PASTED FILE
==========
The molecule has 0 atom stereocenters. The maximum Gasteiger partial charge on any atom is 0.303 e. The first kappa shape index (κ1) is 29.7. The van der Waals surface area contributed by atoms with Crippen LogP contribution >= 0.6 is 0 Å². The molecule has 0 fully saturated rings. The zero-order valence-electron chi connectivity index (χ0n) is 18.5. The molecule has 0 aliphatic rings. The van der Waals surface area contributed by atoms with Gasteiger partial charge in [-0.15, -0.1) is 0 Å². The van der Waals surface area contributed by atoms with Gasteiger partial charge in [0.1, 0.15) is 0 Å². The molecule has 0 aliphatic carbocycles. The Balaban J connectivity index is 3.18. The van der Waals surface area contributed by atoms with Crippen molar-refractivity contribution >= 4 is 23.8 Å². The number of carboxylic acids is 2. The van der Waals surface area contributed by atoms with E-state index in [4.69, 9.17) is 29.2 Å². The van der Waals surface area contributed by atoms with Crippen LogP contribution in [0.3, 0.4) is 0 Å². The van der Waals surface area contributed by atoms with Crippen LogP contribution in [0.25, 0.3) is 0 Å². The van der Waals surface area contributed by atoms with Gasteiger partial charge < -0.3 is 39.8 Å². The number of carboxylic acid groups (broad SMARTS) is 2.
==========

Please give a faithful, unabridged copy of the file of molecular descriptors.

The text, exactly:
The molecule has 0 atom stereocenters. The maximum Gasteiger partial charge on any atom is 0.303 e. The first kappa shape index (κ1) is 29.7. The van der Waals surface area contributed by atoms with Crippen LogP contribution >= 0.6 is 0 Å². The molecule has 0 fully saturated rings. The zero-order valence-electron chi connectivity index (χ0n) is 18.5. The molecule has 0 aliphatic rings. The van der Waals surface area contributed by atoms with Gasteiger partial charge in [-0.15, -0.1) is 0 Å². The van der Waals surface area contributed by atoms with Gasteiger partial charge in [0.1, 0.15) is 0 Å². The molecule has 0 aliphatic carbocycles. The Balaban J connectivity index is 3.18. The van der Waals surface area contributed by atoms with Crippen molar-refractivity contribution >= 4 is 23.8 Å². The number of carboxylic acids is 2. The van der Waals surface area contributed by atoms with E-state index in [4.69, 9.17) is 29.2 Å². The van der Waals surface area contributed by atoms with Crippen LogP contribution in [0.3, 0.4) is 0 Å². The van der Waals surface area contributed by atoms with Crippen LogP contribution in [0.25, 0.3) is 0 Å². The van der Waals surface area contributed by atoms with Gasteiger partial charge < -0.3 is 39.8 Å². The number of carboxylic acid groups (broad SMARTS) is 2.